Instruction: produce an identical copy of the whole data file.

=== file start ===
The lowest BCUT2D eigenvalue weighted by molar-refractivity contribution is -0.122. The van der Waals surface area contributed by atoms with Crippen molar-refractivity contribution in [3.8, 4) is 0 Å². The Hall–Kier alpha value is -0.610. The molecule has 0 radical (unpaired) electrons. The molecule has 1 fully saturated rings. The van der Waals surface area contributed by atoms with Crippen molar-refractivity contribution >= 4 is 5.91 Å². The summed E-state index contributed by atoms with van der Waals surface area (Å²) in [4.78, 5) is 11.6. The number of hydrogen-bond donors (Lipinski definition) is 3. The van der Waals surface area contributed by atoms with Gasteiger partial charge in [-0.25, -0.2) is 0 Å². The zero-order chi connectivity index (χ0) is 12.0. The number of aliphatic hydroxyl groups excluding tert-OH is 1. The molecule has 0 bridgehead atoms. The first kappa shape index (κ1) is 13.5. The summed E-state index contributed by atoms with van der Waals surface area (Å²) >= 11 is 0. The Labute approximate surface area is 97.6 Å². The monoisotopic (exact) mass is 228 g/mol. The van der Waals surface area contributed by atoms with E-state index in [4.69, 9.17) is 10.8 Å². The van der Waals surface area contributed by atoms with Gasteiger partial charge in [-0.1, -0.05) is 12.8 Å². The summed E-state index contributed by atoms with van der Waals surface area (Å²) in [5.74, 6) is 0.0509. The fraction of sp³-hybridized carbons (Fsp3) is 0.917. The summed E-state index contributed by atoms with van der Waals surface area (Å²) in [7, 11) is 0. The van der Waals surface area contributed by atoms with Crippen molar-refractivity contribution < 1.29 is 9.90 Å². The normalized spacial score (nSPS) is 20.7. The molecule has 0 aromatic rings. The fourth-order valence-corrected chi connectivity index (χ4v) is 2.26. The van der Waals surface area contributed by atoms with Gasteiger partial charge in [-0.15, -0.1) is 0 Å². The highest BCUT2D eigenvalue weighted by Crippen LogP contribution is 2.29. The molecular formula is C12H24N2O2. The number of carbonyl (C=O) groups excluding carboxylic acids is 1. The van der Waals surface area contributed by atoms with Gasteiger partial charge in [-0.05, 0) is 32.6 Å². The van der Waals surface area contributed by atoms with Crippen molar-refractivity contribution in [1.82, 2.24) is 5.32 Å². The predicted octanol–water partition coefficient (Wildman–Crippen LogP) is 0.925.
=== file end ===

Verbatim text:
The lowest BCUT2D eigenvalue weighted by molar-refractivity contribution is -0.122. The van der Waals surface area contributed by atoms with Crippen molar-refractivity contribution in [3.8, 4) is 0 Å². The Hall–Kier alpha value is -0.610. The molecule has 0 radical (unpaired) electrons. The molecule has 1 fully saturated rings. The van der Waals surface area contributed by atoms with Crippen molar-refractivity contribution >= 4 is 5.91 Å². The summed E-state index contributed by atoms with van der Waals surface area (Å²) in [4.78, 5) is 11.6. The number of hydrogen-bond donors (Lipinski definition) is 3. The van der Waals surface area contributed by atoms with Gasteiger partial charge in [-0.25, -0.2) is 0 Å². The zero-order chi connectivity index (χ0) is 12.0. The number of aliphatic hydroxyl groups excluding tert-OH is 1. The molecule has 0 bridgehead atoms. The first kappa shape index (κ1) is 13.5. The summed E-state index contributed by atoms with van der Waals surface area (Å²) >= 11 is 0. The Labute approximate surface area is 97.6 Å². The monoisotopic (exact) mass is 228 g/mol. The van der Waals surface area contributed by atoms with E-state index in [4.69, 9.17) is 10.8 Å². The van der Waals surface area contributed by atoms with Gasteiger partial charge in [-0.1, -0.05) is 12.8 Å². The summed E-state index contributed by atoms with van der Waals surface area (Å²) in [5.74, 6) is 0.0509. The fraction of sp³-hybridized carbons (Fsp3) is 0.917. The summed E-state index contributed by atoms with van der Waals surface area (Å²) in [7, 11) is 0. The van der Waals surface area contributed by atoms with Crippen molar-refractivity contribution < 1.29 is 9.90 Å². The normalized spacial score (nSPS) is 20.7. The molecule has 0 aromatic rings. The fourth-order valence-corrected chi connectivity index (χ4v) is 2.26. The van der Waals surface area contributed by atoms with Gasteiger partial charge in [-0.15, -0.1) is 0 Å². The highest BCUT2D eigenvalue weighted by Crippen LogP contribution is 2.29. The molecular formula is C12H24N2O2. The number of carbonyl (C=O) groups excluding carboxylic acids is 1. The van der Waals surface area contributed by atoms with Gasteiger partial charge in [-0.05, 0) is 32.6 Å². The van der Waals surface area contributed by atoms with Crippen molar-refractivity contribution in [1.82, 2.24) is 5.32 Å². The predicted octanol–water partition coefficient (Wildman–Crippen LogP) is 0.925.